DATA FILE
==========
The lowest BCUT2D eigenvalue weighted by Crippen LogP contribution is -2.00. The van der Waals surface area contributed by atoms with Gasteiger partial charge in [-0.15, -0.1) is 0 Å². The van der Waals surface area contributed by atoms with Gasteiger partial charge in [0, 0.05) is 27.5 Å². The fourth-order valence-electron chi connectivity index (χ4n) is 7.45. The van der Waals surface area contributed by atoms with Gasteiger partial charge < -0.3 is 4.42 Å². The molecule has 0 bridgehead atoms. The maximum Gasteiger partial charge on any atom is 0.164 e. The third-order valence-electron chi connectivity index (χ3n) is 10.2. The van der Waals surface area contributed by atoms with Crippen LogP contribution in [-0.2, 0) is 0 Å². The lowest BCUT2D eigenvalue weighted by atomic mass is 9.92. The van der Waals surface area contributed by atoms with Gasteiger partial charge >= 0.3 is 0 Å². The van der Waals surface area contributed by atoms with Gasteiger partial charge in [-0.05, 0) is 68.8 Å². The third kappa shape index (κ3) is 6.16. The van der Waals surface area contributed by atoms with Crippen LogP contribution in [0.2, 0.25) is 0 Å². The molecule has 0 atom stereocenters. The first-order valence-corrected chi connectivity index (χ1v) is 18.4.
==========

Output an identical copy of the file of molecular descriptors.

The lowest BCUT2D eigenvalue weighted by Crippen LogP contribution is -2.00. The van der Waals surface area contributed by atoms with Gasteiger partial charge in [-0.15, -0.1) is 0 Å². The van der Waals surface area contributed by atoms with Gasteiger partial charge in [0, 0.05) is 27.5 Å². The fourth-order valence-electron chi connectivity index (χ4n) is 7.45. The van der Waals surface area contributed by atoms with Gasteiger partial charge < -0.3 is 4.42 Å². The molecule has 0 bridgehead atoms. The maximum Gasteiger partial charge on any atom is 0.164 e. The third-order valence-electron chi connectivity index (χ3n) is 10.2. The van der Waals surface area contributed by atoms with Crippen LogP contribution in [-0.2, 0) is 0 Å². The lowest BCUT2D eigenvalue weighted by atomic mass is 9.92. The van der Waals surface area contributed by atoms with Gasteiger partial charge >= 0.3 is 0 Å². The van der Waals surface area contributed by atoms with Gasteiger partial charge in [-0.05, 0) is 68.8 Å². The third kappa shape index (κ3) is 6.16. The van der Waals surface area contributed by atoms with Crippen LogP contribution in [0.2, 0.25) is 0 Å². The molecule has 0 atom stereocenters. The first-order valence-corrected chi connectivity index (χ1v) is 18.4.